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The Eye-Popping Interior Designs Of Rafael de Cárdenas

With his New York creative studio, the designer builds engaging, neo-postmodern spaces.

Rafael de Cárdenas followed a rather roundabout path to professional success. After studying painting and fashion design at RISD, he decided to further his creative education by pursuing an architecture degree at Columbia, and later UCLA. “To be honest, I didn’t think I’d be an architect in the future,” he tells Co.Design. “I thought I’d somehow come back to fashion.”

Fate had other plans, however, and the opportunities that emerged after graduation–including working with Greg Lynn on a submission for the redesign of the World Trade Center site and collaborating with special-effects production house Imaginary Forces–helped establish him in the field and encourage him to open his own New York-based studio in 2006. Now Architecture at Large is home to 10 creatives who collaborate on everything from residential and commercial interiors to furniture to, yes, architecture.


Though the firm’s name might elicit amusing visions of buildings on the lam, it was actually inspired by a concept from the world of print publishing. “I liked the idea of an editor-at-large position in fashion magazines–someone who lends an ethos or image to the publication without focusing on any one aspect of it,” de Cárdenas explains. “So, I borrowed it.”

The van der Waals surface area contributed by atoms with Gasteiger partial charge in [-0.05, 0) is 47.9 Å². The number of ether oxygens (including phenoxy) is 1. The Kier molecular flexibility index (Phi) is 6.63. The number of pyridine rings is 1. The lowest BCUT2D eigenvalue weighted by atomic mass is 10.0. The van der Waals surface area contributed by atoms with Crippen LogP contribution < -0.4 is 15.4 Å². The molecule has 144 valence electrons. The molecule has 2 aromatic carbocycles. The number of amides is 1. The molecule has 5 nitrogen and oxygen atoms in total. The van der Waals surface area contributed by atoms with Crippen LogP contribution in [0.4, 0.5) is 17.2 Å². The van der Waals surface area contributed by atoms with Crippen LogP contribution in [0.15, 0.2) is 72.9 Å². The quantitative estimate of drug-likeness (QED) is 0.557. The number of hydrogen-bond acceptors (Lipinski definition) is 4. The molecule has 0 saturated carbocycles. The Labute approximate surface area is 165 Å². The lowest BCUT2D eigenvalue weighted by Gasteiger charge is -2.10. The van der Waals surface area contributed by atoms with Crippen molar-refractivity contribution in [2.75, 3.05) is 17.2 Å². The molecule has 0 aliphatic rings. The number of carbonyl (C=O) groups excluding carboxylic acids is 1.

Commissions from big names like Cappellini and Nike have kept de Cárdenas and his team busy. Each project offers an opportunity to blend in new concepts, and de Cárdenas often finds himself turning to cinematic references in his work. Furthering this theatrical spirit, he seeks to forgo a singular style for more evocative settings. “I’m more concerned that our spaces be immersive and moody and predispose the observer or occupant to some sort of mood and effect some emotional response,” he says.

There are definitely staples to his style, however, including distinctive black-and-white contrasts, bold use of bright colors, and strategic geometric shapes and structures. And despite his field’s shifting landscape, de Cárdenas is optimistic about the future. “I’ve been in business for such a short time–six years–and the industry has changed so much,” he says. “But new markets are generating exciting opportunities in design.”

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